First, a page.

SINGAPORE — Two weeks, 48 matches, 16 teams left. The opening group stage of the FIFA World Cup Finals always throws up intense drama and compelling storylines as the 32 teams battle to advance into the knockout rounds.
What are the takeaways from the first two weeks of Qatar 2022? Here are four:
1. Asian teams make their indelible mark
The last time Asia hosted the World Cup in 2002, co-hosts South Korea were the shining stars as they powered their way to a fourth-place finish. That largely forgettable tournament left the football world with lasting images of thousands of red-shirted Korean fans cheering in unison as Ahn Jung-hwan and Co stunned the likes of Portugal, Italy and Spain.
Fast forward 20 years, and Asia is leaving another lasting mark on the World Cup. This time, it is not just about one team. In fact, there are three, as Japan, South Korea and Australia (by their affiliation to the Asian Football Confederation) made it past the group stage - the first time so many Asian teams advanced.
And they did it in such thrilling, dramatic fashion that it would take another monumental twist in the tale for this World Cup to be remembered otherwise - Japan with their double scalp of former champions Germany and Spain; South Korea with their extraordinarily tense wait for confirmation of their last-16 place; and Australia's with their grit in grinding out the results to get them out of a tough group.
For so long, Asian teams were an afterthought in the World Cup, as European and South American teams run rings around them. Hopefully, this will mark the start of these teams being thought of as respectable opponents not to be underestimated.
2. Standards getting closer
Tied to the successes of the Asian teams is the fact that matches between supposed contenders and minnows are becoming far more competitive than before.
Save for the odd beatdowns (Spain thrashing Costa Rica 7-0, England routing Iran 6-2), games which tournament favourites were tipped would win easily became tough slogs.
The surprise results duly came in thick and fast - besides the Asian teams' exploits, African sides such as Tunisia (1-0 against France), Morocco (2-0 against Belgium) and Cameroon (1-0 against Brazil) notched pleasing wins against top sides too.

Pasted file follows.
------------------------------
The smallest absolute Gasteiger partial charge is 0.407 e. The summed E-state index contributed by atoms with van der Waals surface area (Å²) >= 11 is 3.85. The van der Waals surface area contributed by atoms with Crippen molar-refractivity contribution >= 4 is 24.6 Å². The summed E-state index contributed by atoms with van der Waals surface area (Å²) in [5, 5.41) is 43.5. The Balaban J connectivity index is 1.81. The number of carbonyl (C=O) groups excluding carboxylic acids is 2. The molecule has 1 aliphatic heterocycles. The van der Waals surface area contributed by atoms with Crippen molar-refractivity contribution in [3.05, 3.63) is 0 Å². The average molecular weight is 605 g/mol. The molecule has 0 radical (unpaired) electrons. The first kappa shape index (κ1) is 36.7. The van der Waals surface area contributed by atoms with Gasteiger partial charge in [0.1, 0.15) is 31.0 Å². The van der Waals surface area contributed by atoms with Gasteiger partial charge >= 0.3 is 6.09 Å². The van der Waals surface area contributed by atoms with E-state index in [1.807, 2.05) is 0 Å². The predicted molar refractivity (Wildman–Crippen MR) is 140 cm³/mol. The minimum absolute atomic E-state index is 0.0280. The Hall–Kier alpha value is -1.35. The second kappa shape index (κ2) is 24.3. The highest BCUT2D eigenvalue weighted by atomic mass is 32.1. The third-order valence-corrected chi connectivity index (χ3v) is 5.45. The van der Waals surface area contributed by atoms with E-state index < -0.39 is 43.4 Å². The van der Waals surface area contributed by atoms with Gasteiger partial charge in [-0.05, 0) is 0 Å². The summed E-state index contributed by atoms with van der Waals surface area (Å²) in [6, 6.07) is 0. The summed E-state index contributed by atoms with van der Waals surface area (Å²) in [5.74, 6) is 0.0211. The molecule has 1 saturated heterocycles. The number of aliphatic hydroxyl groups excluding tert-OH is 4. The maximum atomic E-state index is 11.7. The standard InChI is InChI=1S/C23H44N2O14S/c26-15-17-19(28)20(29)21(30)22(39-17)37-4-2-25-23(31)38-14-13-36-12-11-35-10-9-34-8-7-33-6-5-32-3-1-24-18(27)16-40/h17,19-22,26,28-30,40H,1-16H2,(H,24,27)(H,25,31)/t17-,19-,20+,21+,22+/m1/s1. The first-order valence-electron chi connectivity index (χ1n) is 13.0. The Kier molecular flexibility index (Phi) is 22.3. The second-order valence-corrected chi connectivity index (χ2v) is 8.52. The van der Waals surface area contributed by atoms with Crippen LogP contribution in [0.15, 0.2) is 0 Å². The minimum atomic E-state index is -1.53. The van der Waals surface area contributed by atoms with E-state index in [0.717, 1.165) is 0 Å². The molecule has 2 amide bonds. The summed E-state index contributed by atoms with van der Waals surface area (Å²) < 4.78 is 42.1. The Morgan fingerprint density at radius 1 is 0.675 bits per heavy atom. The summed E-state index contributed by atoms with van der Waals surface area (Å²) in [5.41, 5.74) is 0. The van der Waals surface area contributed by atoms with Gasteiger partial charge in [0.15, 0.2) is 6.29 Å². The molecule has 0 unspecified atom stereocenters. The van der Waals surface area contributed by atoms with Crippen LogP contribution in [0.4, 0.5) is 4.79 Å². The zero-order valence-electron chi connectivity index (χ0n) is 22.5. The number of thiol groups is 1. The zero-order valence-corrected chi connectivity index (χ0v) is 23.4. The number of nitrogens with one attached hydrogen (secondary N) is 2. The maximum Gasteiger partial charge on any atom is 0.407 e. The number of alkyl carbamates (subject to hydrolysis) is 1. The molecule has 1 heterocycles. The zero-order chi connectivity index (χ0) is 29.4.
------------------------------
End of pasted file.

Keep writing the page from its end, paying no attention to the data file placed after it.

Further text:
This can only be good for the World Cup, if teams which are non-traditional powerhouses provide stiff tests for the contenders. Nobody wants to see too many one-sided blowouts, and everyone hopes for an unfancied side to have their moments of spotlight at the World Cup.
Long may this trend continue.
3. 32-team format works best
With 32 teams divided into eight groups of four, it works out nicely that only the top two teams advance out of each group into the round of 16.
There is no need to pick the best third-placed teams, nor do you need any convoluted pathways to work out the last-16 line-up - it's a straightforward group winner vs group runner-up match-up.
Which makes the impending change by FIFA to make the World Cup Finals a 48-team tournament all the more infuriating.
The football world governing body is now racking their brains over the right format for the expanded group stage: will it be in 16 groups of three teams, or 12 groups of four? In either way, the matches would bloat to possibly a 104-game World Cup tournament - 40 more than Qatar 2022.
Can fans stomach 40 more matches? Already, this group stage meant that they had to plod through four matches a day for the past two weeks. At which point would fans be turned off by the sheer numbers?
Why fix something that isn't broke?
4. The death of the playmaking talent?
It is becoming increasingly evident that World Cup teams will struggle if they rely on one single exceptional player to set the tone, create chances and score the vital goals. This group stage is further proof of this trend.
Belgium are the clearest example, as playmaker Kevin de Bruyne looked jaded from the word go, and performed far below the level he regularly reaches with Manchester City. With his other teammates unable to step up, the No.2-ranked team in the FIFA world rankings crumbled and failed to advance.
South Korea nearly followed them out of the World Cup, as Tottenham star Son Heung-min also looked a couple of steps slower than his usual self as he seemed weighed down by the burden of carrying the hopes of a nation.
It was fortunate that he was able to find the perfect pass right at the death for his teammate Hwang Hee-chan to score the decisive goal to advance. Can he be relied on again in the last-16?
And that's the whole point: putting all the onus on a single player is risky in a tournament where defences can easily nullify a single threat. Teams which offer a wide range of playmaking and scoring threats - such as France, England and Spain - look much better equipped to last the distance.
The era of singular talents - the likes of Diego Maradona and Johan Cruyff - is well and truly over. Sad as it is, it also means the collective unit can achieve far greater things - and that bodes well for the less-fancied teams, who know they can cause an upset or two if they execute their game plans properly.
So, long live the team. Until perhaps the next Maradona comes along.
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